determined by weighing filled receptacles, occurs upon successive actuations of the dispensing mechanism.
The volumetric constancy of discharge of the dispensing mechanism of the present invention can probably best be understood by considering the applicable laws of hydraulics. The equation for the steady frictionless discharge from an orifice is one of th first known quantitative relationships in hydraulics and is expressed as follows:
V= /2gh where V is the velocity of flow of fluid through the orifice, g is the effect of gravity and has the value of 32.2 feet per second at sea level and h is the head or the distance from the center of the orifice to the top of the fluid which is discharged through the orifice. The volume of liquid discharged through such an orifice at any time is, of course, directly dependent upon the velocity of flow through the orifice and the area of the orifice. By virtue of the constant supply source I6 and the control means such as IT in Fig. 3 of the drawings for maintaining a constant head in the receptacle I4, the term it in the above equation is also constant. Moreover,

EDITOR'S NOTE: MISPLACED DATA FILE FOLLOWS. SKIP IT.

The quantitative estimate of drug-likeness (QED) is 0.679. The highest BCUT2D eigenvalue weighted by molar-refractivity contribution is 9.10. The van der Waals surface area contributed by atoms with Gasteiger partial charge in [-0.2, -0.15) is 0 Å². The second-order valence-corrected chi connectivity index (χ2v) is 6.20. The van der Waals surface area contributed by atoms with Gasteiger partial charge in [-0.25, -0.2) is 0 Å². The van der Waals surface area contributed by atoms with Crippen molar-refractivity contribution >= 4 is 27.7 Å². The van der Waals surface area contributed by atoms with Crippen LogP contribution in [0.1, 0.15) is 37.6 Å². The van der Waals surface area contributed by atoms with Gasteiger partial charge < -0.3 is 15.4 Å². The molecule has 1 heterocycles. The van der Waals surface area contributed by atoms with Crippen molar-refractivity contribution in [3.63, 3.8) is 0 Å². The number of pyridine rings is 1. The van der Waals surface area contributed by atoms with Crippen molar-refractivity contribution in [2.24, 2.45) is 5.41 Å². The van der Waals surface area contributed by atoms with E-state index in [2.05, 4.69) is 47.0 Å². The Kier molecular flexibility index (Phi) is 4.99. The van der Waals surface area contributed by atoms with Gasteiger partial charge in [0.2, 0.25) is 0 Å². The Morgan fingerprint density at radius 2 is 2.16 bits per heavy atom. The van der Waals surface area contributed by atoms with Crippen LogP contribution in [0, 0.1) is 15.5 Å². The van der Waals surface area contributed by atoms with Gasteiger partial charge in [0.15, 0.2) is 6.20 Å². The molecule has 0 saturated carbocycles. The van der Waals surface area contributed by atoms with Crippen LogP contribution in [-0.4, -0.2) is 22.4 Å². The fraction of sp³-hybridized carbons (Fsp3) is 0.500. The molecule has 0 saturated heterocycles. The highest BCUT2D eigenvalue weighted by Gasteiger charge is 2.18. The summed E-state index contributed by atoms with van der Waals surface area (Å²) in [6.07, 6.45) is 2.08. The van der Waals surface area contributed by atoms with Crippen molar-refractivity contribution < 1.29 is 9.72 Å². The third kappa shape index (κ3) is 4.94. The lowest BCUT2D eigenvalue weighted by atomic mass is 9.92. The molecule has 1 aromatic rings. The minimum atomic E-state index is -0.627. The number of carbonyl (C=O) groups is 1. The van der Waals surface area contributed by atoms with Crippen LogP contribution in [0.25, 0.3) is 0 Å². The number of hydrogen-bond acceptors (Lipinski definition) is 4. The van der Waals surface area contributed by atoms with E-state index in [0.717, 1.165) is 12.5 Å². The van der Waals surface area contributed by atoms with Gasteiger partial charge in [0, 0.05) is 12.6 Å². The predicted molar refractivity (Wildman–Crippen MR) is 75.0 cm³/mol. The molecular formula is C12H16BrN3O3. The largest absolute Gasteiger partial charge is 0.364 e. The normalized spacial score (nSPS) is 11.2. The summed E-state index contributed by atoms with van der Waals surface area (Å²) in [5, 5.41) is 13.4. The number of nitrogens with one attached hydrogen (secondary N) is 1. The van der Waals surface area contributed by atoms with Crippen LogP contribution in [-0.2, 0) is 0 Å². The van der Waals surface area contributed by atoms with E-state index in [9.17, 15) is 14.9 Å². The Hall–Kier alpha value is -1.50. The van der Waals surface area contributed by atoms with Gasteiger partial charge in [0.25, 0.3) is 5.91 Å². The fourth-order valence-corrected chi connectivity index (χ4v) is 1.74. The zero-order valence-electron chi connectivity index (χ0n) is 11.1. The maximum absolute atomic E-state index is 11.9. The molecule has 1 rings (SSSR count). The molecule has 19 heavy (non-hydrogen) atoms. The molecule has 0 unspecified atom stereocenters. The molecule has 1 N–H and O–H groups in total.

since the area of the nozzle is constant for fric- V tionless fluids, the volumetric discharge for a constant time period remains constant. This furthermore is also true .even though a frictionless fluid is not involved. All the fluids, of course, have a viscosity factor which will cause a variation in the velocity of discharge through an-orifice dependent upon changes in viscosity, but for any particular liquid being dispensed, this viscosity is also constant. Moreover, various orifices have different effects and to take care of this an orifice factor must be included in the general equation. Hence, since the variables of head of liquid, viscosity, area of the orifice, orifice factor and time interval during which the orifice is open to permitdischarge therefrom are v all constant, the volumetric discharge for each actuation of the dispenser is also constant. There has, therefore, been provided a very simple arrangement for assuring uniform dispensing in a simple manner which eliminates the difliculties of prior art devices discussed above.